We often believe our true Self is housed in our personal myth; in the story of our lives. I think that's a mistake. I believe we're larger than that, and Carl Jung believed that too. He delved into the personal and collective unconscious and found that we are richer and deeper than we know. He understood that we are not as small as our life stories might imply, and yet I'd also add that we are "never quite as real or large as advertised."
By understanding the symbols in our unconscious through dreams--or through understanding our planetary archetypes in our birthchart--- we can take steps to break free of our more compulsive, repetitive, or “default” patterns of behavior. Astrologers believe that individual unconscious patterns are left as an “imprint” that can be read on the birth chart—as Jung said: “The individual disposition is already a factor in childhood; it is innate, and not acquired in the course of a life.”
When we think of Carl Jung today, we often think of him as representing the archetype of the “wise elder man.” He points us in certain directions---as if to say: “Look to the mandala, look to alchemy, look to your dreams, look to the images in your unconscious and in the collective unconscious, look to astrology.”
Carl Jung and Sigmund Freud were psychiatrists and theorists who were ambitious men. Freud counseled Jung not to delve into the astrological world view as it could destroy his reputation as a reputable and scientific scholar. (Ira Progoff in America also warned Jung in a letter that Americans would not take him seriously if he delved into the taboo astrological world. And although Jung was not one to be told what to do, we could speculate that he might have chosen to focus more on astrology’s younger sister, “alchemy” in order not to be tarnished by astrology’s bad reputation at the time as a fortune telling craft.) Jung and Freud eventually parted ways because of their many differences in opinions.
So did Jung believe in astrology and use it? The answer is yes, as we see here in Jung’s own words from a letter that he wrote to the Hindu astrologer, B.V. Raman on the 6th of September of 1947. Jung wrote:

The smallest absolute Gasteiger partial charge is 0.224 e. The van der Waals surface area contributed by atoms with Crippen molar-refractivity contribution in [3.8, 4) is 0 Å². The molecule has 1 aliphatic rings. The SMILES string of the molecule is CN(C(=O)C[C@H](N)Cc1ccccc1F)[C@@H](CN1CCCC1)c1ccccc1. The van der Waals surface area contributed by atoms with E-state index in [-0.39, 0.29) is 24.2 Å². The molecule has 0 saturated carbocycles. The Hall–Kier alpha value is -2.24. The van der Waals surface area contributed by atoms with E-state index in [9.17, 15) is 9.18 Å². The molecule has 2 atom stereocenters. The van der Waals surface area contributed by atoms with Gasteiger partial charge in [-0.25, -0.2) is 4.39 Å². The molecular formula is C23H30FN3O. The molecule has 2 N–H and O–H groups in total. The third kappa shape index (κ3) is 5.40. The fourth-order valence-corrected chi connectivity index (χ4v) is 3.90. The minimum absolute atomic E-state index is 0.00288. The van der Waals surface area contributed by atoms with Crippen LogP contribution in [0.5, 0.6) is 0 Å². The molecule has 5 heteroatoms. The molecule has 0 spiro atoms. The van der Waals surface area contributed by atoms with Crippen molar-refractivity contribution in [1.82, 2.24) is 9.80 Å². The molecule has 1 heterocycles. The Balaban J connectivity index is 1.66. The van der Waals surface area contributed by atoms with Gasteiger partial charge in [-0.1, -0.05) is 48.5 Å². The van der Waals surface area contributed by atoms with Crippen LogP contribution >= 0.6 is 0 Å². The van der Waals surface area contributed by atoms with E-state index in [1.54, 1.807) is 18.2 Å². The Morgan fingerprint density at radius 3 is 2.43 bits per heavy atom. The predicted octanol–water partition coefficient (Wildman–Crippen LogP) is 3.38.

"Since you want to know my opinion about astrology I can tell you that I've been interested in this particular activity of the human mind since more than 30 years. As I am a psychologist, I am chiefly interested in the particular light the horoscope sheds on certain complications in the character. In cases of difficult psychological diagnosis I usually get a horoscope in order to have a further point of view from an entirely different angle. I must say that I very often found that the astrological data elucidated certain points which I otherwise would have been unable to understand. From such experiences I formed the opinion that astrology is of particular interest to the psychologist, since it contains a sort of psychological experience which we call 'projected' - this means that we find the psychological facts as it were in the constellations."
The kind of astrology I practice is archetypal and evolutionary. I believe Jungian psychology is a rich foundation upon which to draw inspiration and knowledge, and Jung himself was a powerful yet invisible mentor in my life. I also draw from the “evolutionary” school of astrology with my background in Theosophy and as an apprentice to Steven Forrest’s School of Evolutionary Astrology. This evolutionary overlay on the Jungian base allows me to look at the possibilities of reincarnation and karma, and to construct a parable or myth about the past life lessons and experiences as shown on the birth chart now.
Because the re-incarnational parable is not fact-based but instead is a largely unconscious emotional memory, I look to the nature and arrangement of the planetary archetypes to detect what the Soul in this life is trying to learn and experience. Usually, we repeat the same karmic patterns until we become conscious of these invisible energy patterns and choose to not to repeat them.